The snowy sheathbill is an opportunistic scavenger that will eat almost anything that it can find or steal. During the winter time, it will scavenge around scrap heaps, or amongst seaweed for a variety of invertebrates, but during summer when seals are breeding, it will gorge upon seal stillbirths, or probe at seal wounds and pick at the flesh or take some blood (4). It will also eat the placenta of birthing seals and even try to consume the umbilical cord of newborns while it is still attached (3). The snowy sheathbill is a messy eater, even known to consume the faeces of seals, and, consequently, it spends a large proportion of its time preening and cleaning its feathers (4). During its own breeding season, the snowy sheathbill takes up and vigorously defends territories, comprising a number of penguin pairs. It will harass the penguins to try and make them regurgitate their krill catch, or steal their eggs and young chicks.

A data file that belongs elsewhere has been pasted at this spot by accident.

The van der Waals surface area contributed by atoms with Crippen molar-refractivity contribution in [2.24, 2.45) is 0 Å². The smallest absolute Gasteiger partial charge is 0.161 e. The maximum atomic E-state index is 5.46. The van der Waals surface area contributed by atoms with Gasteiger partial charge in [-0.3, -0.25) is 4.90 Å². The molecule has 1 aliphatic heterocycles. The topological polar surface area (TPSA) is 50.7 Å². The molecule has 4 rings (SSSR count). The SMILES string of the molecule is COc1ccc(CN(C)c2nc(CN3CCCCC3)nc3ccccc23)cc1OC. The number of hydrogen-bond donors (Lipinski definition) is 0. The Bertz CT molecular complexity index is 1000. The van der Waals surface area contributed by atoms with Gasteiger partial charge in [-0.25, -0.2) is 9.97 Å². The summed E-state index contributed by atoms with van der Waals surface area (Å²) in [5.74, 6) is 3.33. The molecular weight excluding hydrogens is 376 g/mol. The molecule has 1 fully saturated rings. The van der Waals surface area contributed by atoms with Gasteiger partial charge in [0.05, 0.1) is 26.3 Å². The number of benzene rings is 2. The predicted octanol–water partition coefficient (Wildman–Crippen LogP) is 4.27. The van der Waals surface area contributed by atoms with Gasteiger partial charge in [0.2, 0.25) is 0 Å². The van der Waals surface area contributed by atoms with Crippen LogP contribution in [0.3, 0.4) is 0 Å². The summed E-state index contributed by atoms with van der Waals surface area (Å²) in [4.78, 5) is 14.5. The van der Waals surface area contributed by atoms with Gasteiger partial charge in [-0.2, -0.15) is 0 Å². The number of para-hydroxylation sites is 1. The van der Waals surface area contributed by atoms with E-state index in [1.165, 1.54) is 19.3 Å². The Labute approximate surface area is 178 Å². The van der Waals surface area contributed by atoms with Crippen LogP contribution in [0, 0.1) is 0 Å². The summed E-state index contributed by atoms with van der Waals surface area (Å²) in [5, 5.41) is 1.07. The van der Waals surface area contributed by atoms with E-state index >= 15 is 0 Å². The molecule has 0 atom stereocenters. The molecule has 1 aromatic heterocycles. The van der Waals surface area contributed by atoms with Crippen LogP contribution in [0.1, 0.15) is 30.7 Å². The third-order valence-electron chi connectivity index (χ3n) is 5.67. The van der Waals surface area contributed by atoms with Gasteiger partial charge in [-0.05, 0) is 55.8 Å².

The snowy sheathbill arrives at breeding areas in October and November, and lays usually two or three creamy coloured, pear-shaped eggs between December and January at intervals of four days (2) (3). The cup-shaped nest is lined with a combination of bones, guano, dead chicks and even rubbish, and the eggs are incubated for 28 to 32 days (2). Once fledged, the young birds begin to forage along the shoreline for scraps of fish, limpets and kelp before leaving the breeding site between April and June to migrate to more northern latitudes (2) (4). The snowy sheathbill is monogamous, with a high degree of fidelity for its breeding site, meaning that more often than not, it will return to the same site each year to breed (2) (3).